A second start for World Gold Council''s bullion fund

Section:

Brace for a bust as bubbles look set to burst

By Marc Faber
Financial Times
Monday, March 29, 2004

http://search.ft.com/search/article.html?
id=040329001260&query=Marc+Faber&vsc_appId=totalSearch&state=Form

Credit has to be given to Alan Greenspan, the Federal
Reserve chairman.

He is the first head of a monetary authority who has not
only managed to create a series of bubbles in the
domestic economy but has also managed to create
bubbles elsewhere -- in the New Zealand and Australian
dollars, emerging market debts, government bonds,
commodities, emerging market equities, and capital
spending in China.

In fact, over the last 18 months U.S. monetary policies
have boosted all asset classes. This is most unusual
since it ought to be obvious that in the long run
commodities inflation and real estate inflation are
incompatible with a bond bull market.

Mr. Greenspan's monetary tribulations mark an
achievement no one else in the history of capitalism has
accomplished. It is also one investors will never forget
once this credit-driven, universal bubble bursts and it will
fill entire chapters of financial history books with economic
and financial horror stories.

We simply don't know how the end game of the current
speculative wave will be played out and when the bust will
occur but a painful resolution of the current asset inflation
and global imbalances is as certain as night follows day.

I used to believe that sometime in 2004 we would see the
beginning of diverging trends in the performance of different
asset classes, since bonds, commodities and real estate
cannot continuously rally in concert.

After all, one characteristic of a strong secular bull market
in one asset class is the simultaneous occurrence of a bear
market in another. The commodities bull market of the 1970s
was accompanied by a vicious bond bear market. The
equities and bond bull markets of the early 1980s were
accompanied by a persistent bear market in commodities
and, in the 1990s, stocks of developed Western markets
soared while Japan and emerging stock markets collapsed.

So, I was leaning towards the view that some assets would
continue to increase in value in 2004 while others, such as
bonds, would begin to fall by the wayside and enter
longer-term bear markets. After further consideration, I am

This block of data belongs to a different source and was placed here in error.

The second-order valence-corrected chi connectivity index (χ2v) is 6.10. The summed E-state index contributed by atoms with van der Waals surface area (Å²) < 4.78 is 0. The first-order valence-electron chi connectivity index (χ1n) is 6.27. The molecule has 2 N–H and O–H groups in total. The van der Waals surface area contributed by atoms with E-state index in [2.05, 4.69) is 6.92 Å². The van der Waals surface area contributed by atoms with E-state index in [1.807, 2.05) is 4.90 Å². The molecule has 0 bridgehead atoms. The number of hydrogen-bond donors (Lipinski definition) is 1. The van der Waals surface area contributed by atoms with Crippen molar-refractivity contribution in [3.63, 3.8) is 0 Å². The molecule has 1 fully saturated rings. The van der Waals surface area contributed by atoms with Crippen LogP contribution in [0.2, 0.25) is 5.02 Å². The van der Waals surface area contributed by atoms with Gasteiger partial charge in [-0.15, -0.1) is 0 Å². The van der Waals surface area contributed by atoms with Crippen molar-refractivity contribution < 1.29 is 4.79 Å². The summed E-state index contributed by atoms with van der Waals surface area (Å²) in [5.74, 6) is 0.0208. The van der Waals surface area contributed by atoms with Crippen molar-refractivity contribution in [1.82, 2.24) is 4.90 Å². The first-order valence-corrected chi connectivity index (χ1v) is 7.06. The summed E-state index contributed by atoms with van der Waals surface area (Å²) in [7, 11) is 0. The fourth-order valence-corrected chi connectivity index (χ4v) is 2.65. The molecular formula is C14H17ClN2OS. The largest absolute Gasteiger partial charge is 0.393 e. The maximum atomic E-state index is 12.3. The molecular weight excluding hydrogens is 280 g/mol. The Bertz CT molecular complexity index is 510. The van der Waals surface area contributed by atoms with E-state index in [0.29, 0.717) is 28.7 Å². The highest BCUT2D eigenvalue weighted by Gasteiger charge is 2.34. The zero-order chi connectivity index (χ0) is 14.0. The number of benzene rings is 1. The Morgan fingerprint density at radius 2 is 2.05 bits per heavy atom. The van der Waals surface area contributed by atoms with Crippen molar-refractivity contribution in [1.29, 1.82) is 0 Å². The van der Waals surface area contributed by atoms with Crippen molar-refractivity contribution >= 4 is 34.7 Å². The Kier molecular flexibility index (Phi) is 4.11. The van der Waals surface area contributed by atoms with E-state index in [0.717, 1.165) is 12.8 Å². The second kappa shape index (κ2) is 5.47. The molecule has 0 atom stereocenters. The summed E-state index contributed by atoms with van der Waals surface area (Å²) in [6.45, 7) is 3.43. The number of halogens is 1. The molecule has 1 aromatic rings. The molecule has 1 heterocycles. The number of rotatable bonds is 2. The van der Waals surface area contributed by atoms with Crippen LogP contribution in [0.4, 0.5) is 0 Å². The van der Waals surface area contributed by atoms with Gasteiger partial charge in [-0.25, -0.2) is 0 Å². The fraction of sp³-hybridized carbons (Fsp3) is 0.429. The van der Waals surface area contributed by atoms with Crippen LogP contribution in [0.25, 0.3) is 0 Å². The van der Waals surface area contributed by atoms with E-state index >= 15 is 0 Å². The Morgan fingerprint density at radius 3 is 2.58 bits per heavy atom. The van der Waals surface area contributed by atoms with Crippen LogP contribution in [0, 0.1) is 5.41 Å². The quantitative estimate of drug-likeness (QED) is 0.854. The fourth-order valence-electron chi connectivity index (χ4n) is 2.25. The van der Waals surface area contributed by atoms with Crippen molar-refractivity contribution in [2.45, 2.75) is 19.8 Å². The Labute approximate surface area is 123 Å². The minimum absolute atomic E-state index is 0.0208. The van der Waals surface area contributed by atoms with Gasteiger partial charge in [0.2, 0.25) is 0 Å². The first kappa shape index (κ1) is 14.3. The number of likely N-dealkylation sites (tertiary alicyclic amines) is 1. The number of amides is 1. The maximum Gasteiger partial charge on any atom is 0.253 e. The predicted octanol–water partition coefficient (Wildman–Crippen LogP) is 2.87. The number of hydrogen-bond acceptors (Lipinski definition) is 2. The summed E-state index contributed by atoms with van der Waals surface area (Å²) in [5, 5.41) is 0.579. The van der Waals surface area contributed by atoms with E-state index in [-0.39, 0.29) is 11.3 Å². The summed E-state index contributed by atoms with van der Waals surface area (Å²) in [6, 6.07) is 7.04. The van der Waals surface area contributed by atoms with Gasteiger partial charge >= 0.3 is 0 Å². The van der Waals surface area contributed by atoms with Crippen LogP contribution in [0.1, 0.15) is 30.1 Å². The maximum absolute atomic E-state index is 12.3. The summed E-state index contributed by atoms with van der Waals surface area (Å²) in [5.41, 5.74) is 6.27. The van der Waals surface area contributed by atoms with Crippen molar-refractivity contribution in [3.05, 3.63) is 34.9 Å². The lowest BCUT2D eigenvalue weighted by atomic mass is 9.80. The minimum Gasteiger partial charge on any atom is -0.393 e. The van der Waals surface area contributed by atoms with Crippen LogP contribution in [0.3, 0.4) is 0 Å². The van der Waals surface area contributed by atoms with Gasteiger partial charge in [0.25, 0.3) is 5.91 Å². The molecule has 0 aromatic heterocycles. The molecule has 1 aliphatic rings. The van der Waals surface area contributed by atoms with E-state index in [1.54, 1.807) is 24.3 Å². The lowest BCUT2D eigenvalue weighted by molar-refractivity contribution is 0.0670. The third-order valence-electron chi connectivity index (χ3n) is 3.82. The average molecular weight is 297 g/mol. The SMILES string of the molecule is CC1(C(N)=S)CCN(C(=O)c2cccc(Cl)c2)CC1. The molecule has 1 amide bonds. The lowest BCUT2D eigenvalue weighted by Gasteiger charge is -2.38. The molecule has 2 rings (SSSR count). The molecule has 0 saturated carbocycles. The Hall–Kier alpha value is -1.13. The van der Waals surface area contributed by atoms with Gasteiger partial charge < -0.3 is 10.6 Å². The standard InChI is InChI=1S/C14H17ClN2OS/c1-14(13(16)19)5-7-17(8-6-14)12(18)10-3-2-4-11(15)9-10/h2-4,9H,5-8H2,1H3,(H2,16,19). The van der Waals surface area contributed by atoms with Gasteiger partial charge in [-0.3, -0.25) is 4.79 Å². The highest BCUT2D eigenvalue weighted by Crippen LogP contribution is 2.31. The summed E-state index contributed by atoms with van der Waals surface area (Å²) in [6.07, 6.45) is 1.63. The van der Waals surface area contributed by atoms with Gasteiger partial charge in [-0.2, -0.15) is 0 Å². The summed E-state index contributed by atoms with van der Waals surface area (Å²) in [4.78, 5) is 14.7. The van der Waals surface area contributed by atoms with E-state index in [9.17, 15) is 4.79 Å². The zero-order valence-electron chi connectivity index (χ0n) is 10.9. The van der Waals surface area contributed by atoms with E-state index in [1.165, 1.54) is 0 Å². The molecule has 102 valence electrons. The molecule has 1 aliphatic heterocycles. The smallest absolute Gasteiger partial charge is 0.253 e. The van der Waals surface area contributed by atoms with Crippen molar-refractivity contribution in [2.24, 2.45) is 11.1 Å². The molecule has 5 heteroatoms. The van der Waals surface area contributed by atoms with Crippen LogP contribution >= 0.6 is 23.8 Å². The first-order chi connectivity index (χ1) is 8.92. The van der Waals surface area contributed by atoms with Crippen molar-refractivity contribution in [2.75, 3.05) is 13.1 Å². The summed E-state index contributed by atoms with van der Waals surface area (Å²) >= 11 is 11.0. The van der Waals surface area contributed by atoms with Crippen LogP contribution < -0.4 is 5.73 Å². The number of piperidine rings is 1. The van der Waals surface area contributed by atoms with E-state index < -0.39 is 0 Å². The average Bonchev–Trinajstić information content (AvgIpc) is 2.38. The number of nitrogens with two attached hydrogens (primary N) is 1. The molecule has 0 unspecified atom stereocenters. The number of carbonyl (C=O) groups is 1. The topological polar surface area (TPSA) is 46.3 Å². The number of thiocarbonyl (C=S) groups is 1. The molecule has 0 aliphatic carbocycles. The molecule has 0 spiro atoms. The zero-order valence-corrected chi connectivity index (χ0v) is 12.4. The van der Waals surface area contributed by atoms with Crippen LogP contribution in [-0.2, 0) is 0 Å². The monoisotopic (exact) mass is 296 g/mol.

now increasingly concerned that sometime soon "everything"
could begin to unravel. When interest rates rise, it is
conceivable that bonds, stocks, commodities, and real
estate will all decline in value at the same time.

In the past I have had the tendency to dismiss the deflationist
views of some reputed economists and strategists as unlikely.
I now feel the current universal asset inflation and overheated
Chinese economy will be followed by a serious bust and
asset deflation, which will kill consumption in the United
States. The only question is when.

I'm at a loss as to when this bust will occur. But given the
overbought condition of the U.S. stock market, the extremely
high bullish consensus (indicative of market tops in the past),
the rising commodity markets, and the tendency of markets
to defeat central bankers who entertain the same erroneous
beliefs that central planners under the socialist ideology had
when they thought they could plan the best possible
economic outcomes, the bust could come sooner rather than
later.

Moreover, we know from the experience of Japan in the late
1980s and Hong Kong in the mid-1990s that consumption
booms, driven by asset inflation, end with a colossal bust.
That can result from rising interest rates, or because
stagnating household incomes no longer support the asset
bubble as affordability diminishes, or additional supplies
coming to the market and exceeding demand.

So, given that consumption driven by asset inflation is
unsustainable in the long run and always ends badly, what
should the contrarian investor do?

The least desirable asset in the world is U.S. dollar cash.
The investment community can take everything in stride --
even a 70 percent decline in Nasdaq stocks. But interest
rates, as low as they are now, compel people to speculate
on everything from commodities, homes, and bonds to
equities.

Therefore, investors in the current speculative environment
should be extremely defensive and not be tempted by
short-term gains, which could be swiftly erased. Daily
moves of 5 percent in investment markets will become
common. Nickel recently fell 8 percent in a day, copper
by 5 percent, and the euro by 5 percent within a week.
Gold and especially silver may offer some protection but
once the current asset inflation bubble ends they could
also be in for a rough time.

Obviously, as I experienced in Asia in the 1990s, it wasn't
important to be "asset-rich" before the crisis of 1997 but
to be "cash-rich" after the crisis when financial asset
values had tumbled by 90 percent and when incredible
bargains across all asset classes were available.

-----------------

Marc Faber is editor and publisher of The Gloom, Boom
& Doom Report and author of "Tomorrow's Gold."

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